A few notes on the oil spill

The actual cost of the BP oil spill won’t be known for quite some time. But it’s clear that it was big and is ruining a lot of people’s fun. Unlike the Exxon Valdez in areas of reduced population, we’ve got oil washing up on prime beaches.

I think of inevitability. Accidents are somewhat inevitable. Sometimes you can pick where your accidents happen. But, using resources that are sufficiently expended that only the deposits that are hard to get at are left means that you might end up with accidents in locations you’d rather not have them.

Sometimes you have the luxury of reducing the impact of your accidents. The nuclear industry calls this “Defense in Depth” and, while there were some close calls on their part, has resulted in a pretty good safety record. Drilling offshore means that you may not be able to have layers of safeguards like nuclear reactors or even land-based wells.

I think of fear. Oil isn’t frightening. It’s toxic, kills animals, and doesn’t decay. But it doesn’t scare people. Radiation, on the other hand, is frightening. Do we require every last waste product of the fossil-fuel power system to be sequestered? Do we require every leaking gram of oil to be accounted for? No, but we do for nuclear power.

I think of ineffectiveness. People run to blame BP. Point out BP’s safety record. Why not blame our thirst for oil? We want oil and we want it to be under $4/gal. We’re all at fault here. We reward BP for cutting so many costs that they have significantly more accidents than any other oil company as a percentage of their share of the market because we want cheap gas and don’t care how we get it.

BP is operating in a regulatory regime set up in the aftermath of the Exxon Valdez. This regime limits BP’s liability for “routine” oil spills not caused by negligence. It was a political compromise. Their liability is limited. In return, they are taxed to fund the inevitable cleanup. This is the first big test of that act and, as far as I can tell, it’s failed quite well. Now the same people who voted overwhelmingly for it previously are wanting to repeal parts of it.

People want to boycott BP, forgetting that the petroleum industry is integrated out of need. Pipelines and drills and refineries are so big and expensive that you may very well get BP gas from a Shell station, where the only “Shell” portion is some magical mystical “Nitrogen Enhanced” potion. Please note that Nitrogen is the primary contribution to smog and isn’t something you want extras of in gasoline. And, personally, the idea that people drove to protest against BP in gasoline they unwittingly purchased from BP gives me the giggles.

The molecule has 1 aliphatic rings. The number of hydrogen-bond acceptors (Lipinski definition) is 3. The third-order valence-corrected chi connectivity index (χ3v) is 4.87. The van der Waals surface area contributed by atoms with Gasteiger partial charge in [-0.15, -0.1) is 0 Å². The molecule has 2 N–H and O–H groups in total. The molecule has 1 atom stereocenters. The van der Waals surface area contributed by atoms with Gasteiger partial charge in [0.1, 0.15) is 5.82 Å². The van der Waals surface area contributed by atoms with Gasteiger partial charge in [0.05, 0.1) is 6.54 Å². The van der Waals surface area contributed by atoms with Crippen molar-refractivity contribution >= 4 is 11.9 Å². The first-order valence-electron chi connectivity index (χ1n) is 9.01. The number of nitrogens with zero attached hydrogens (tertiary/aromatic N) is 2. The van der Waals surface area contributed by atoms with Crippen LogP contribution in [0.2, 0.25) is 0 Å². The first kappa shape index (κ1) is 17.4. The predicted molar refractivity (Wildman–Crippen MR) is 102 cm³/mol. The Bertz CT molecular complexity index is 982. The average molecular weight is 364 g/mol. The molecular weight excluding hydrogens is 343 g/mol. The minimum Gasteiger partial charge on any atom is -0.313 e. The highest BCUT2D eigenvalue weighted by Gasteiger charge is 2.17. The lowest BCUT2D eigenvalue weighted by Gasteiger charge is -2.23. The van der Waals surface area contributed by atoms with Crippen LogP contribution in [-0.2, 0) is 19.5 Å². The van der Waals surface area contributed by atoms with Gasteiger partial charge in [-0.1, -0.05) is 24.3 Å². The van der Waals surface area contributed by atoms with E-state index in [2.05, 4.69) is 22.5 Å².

Now, here’s where I point out that I don’t drive very much anymore. I don’t. In fact, I went for several months where I was too lazy to renew my driver’s license, so I couldn’t drive if I wanted to. And you want to know what? Dramatically curtailing my driving was a really good move on my part. People think that I’m doing it for environmental reasons, but it’s primarily because keeping a car going is expensive, even without paying for gas. And, overall, I’m a happier, smarter, and better looking person.

A lot of folks look at gas prices going up and panic. I don’t. The past few years have opened my eyes. High gas prices make me happy because I know that it’s the only thing that actually encourages America to consider reducing the number of miles they drive. Thing is, if you talk to somebody in America about the possibility of going car-light or car-free, a good number of them get extremely agitated. They say the same things I used to say, before I went car-light. And I now know that most of those reasons have little basis in reality, something I found out once I started riding more and more and driving less and less.

We’re heavily subsidizing the way things are. A chunk of my hard-earned cash goes to pay for highway projects that do not accommodate my bike. Oil companies pay less than their fair share of taxes because it’s so important that oil be cheap. We’ve gone to war in the middle east because we need friends there to prevent the flow of oil from getting cut off. Our friends and enemies in the middle east have gone to war over the oil fields.

Based on how things have worked out for me, if our primary form of transportation was bike + transit, we’d have room in our garages and budget for flying cars, while consuming oil and polluting at the same rate as we do today. That’s where our flying cars that we were promised went! Alternatively, we’d live in a world where we didn’t worry nearly as much about what’s happening in the middle east and didn’t pollute as much. Or maybe we’d live in a world where you could have a vacation on the moon every year. There’s tons of permutations and most of them aren’t actually that bad.

I think of not being alone. Bikes are not yet a major presence in rural and suburban Midwest. But more people are riding and walking than before. At the same time, fewer cyclists and pedestrians are being killed each year. This gives me hope that it won’t be business as usual, like how every president in the past 40 years has promised to reduce our reliance on oil.